Those include a team of 17 full-time outreach workers focused on connecting homeless people with mental health and substance use treatment, a mental health services hotline (855-OC-LINKS), a one-stop service center for mentally ill homeless people, and a variety of mental health and substance abuse treatment programs, officials say.
Pasco also provided a long list of over 600 private groups – largely non-profits and faith-based groups – that provide homeless outreach and services, including many for which “substance abuse” is listed.
Despite the alarming increase in deaths, Johnson and others are optimistic about an upcoming “coordinated entry” system that will be a collaborative way for providers to connect homeless people with services, as well as track data and outcomes across the homeless population. Such systems are in the works in all three counties.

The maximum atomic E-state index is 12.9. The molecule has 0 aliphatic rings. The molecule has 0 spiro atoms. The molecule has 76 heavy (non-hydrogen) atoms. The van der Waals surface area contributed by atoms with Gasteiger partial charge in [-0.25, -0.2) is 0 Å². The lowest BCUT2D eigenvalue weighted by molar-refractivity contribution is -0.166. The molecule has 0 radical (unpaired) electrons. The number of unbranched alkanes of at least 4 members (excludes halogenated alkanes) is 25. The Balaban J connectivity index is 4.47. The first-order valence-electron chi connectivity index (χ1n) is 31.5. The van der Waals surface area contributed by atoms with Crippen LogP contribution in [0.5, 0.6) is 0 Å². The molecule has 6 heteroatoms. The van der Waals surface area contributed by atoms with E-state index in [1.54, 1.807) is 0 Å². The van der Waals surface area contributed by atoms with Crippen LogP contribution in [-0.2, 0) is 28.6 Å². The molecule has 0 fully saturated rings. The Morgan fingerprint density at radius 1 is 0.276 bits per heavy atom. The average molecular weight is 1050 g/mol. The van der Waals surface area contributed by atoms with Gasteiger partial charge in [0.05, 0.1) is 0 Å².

The shift to coordinated entry systems is now required in local communities that receive federal homeless funding from the federal Department of Housing and Urban Development.
“I think coordinated intake is going to be one of the probably biggest uplift in getting people into a system, not having them have to talk to five agencies, six agencies in order to get into the system,” Johnson said.
Other SoCal Counties Lack Data
While the region’s three largest counties had homeless deaths data, two other major counties in the area – with about 2 million residents each – had incomplete or nonexistent data.
Riverside County has no reliable data for homeless deaths, because death investigators typically find a family member’s address to put down as the residence for homeless people, according to their sheriff-coroner’s department.
And San Bernardino County’s data doesn’t categorize causes of death, making it time-consuming to analyze without significant research of medical terminology. And over two months after Voice of OC first requested the data, the county hadn’t provided homeless deaths data for 2005 through 2008, saying they’re still entering in the deaths by hand, one-by-one.
Nick Gerda covers county government for Voice of OC. He can be reached at firstname.lastname@example.org.